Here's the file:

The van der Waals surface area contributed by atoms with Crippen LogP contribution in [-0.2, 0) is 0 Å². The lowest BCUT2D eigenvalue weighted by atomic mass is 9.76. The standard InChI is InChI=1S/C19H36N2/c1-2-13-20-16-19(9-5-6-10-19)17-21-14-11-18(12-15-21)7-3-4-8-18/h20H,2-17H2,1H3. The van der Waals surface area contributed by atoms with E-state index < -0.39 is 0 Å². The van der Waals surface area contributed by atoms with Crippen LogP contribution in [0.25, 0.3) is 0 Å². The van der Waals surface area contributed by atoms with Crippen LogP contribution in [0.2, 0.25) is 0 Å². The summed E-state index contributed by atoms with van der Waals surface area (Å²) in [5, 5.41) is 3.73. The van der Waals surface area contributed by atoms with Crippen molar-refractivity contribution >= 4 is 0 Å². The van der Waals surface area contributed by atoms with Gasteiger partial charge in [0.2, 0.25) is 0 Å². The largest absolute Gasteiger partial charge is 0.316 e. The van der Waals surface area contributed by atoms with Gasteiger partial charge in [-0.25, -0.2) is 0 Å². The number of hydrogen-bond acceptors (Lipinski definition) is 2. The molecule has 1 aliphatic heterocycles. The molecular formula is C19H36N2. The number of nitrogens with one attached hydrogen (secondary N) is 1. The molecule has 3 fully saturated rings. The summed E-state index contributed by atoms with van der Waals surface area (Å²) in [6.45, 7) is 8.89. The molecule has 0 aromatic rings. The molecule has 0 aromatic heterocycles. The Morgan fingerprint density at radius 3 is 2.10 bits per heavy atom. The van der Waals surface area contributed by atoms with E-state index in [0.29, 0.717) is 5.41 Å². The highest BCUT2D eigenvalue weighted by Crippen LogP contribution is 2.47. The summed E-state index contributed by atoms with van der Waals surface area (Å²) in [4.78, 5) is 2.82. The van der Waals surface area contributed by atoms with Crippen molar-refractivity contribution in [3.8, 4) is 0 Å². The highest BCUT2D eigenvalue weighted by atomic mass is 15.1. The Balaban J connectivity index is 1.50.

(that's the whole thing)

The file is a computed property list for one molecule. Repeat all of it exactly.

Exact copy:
The van der Waals surface area contributed by atoms with Crippen LogP contribution in [-0.2, 0) is 0 Å². The lowest BCUT2D eigenvalue weighted by atomic mass is 9.76. The standard InChI is InChI=1S/C19H36N2/c1-2-13-20-16-19(9-5-6-10-19)17-21-14-11-18(12-15-21)7-3-4-8-18/h20H,2-17H2,1H3. The van der Waals surface area contributed by atoms with E-state index < -0.39 is 0 Å². The van der Waals surface area contributed by atoms with Crippen LogP contribution in [0.25, 0.3) is 0 Å². The van der Waals surface area contributed by atoms with Crippen LogP contribution in [0.2, 0.25) is 0 Å². The summed E-state index contributed by atoms with van der Waals surface area (Å²) in [5, 5.41) is 3.73. The van der Waals surface area contributed by atoms with Crippen molar-refractivity contribution >= 4 is 0 Å². The van der Waals surface area contributed by atoms with Gasteiger partial charge in [0.2, 0.25) is 0 Å². The largest absolute Gasteiger partial charge is 0.316 e. The van der Waals surface area contributed by atoms with Gasteiger partial charge in [-0.25, -0.2) is 0 Å². The number of hydrogen-bond acceptors (Lipinski definition) is 2. The molecule has 1 aliphatic heterocycles. The molecular formula is C19H36N2. The number of nitrogens with one attached hydrogen (secondary N) is 1. The molecule has 3 fully saturated rings. The summed E-state index contributed by atoms with van der Waals surface area (Å²) in [6.45, 7) is 8.89. The molecule has 0 aromatic rings. The molecule has 0 aromatic heterocycles. The Morgan fingerprint density at radius 3 is 2.10 bits per heavy atom. The van der Waals surface area contributed by atoms with E-state index in [0.29, 0.717) is 5.41 Å². The highest BCUT2D eigenvalue weighted by Crippen LogP contribution is 2.47. The summed E-state index contributed by atoms with van der Waals surface area (Å²) in [4.78, 5) is 2.82. The van der Waals surface area contributed by atoms with Crippen molar-refractivity contribution in [3.8, 4) is 0 Å². The highest BCUT2D eigenvalue weighted by atomic mass is 15.1. The Balaban J connectivity index is 1.50.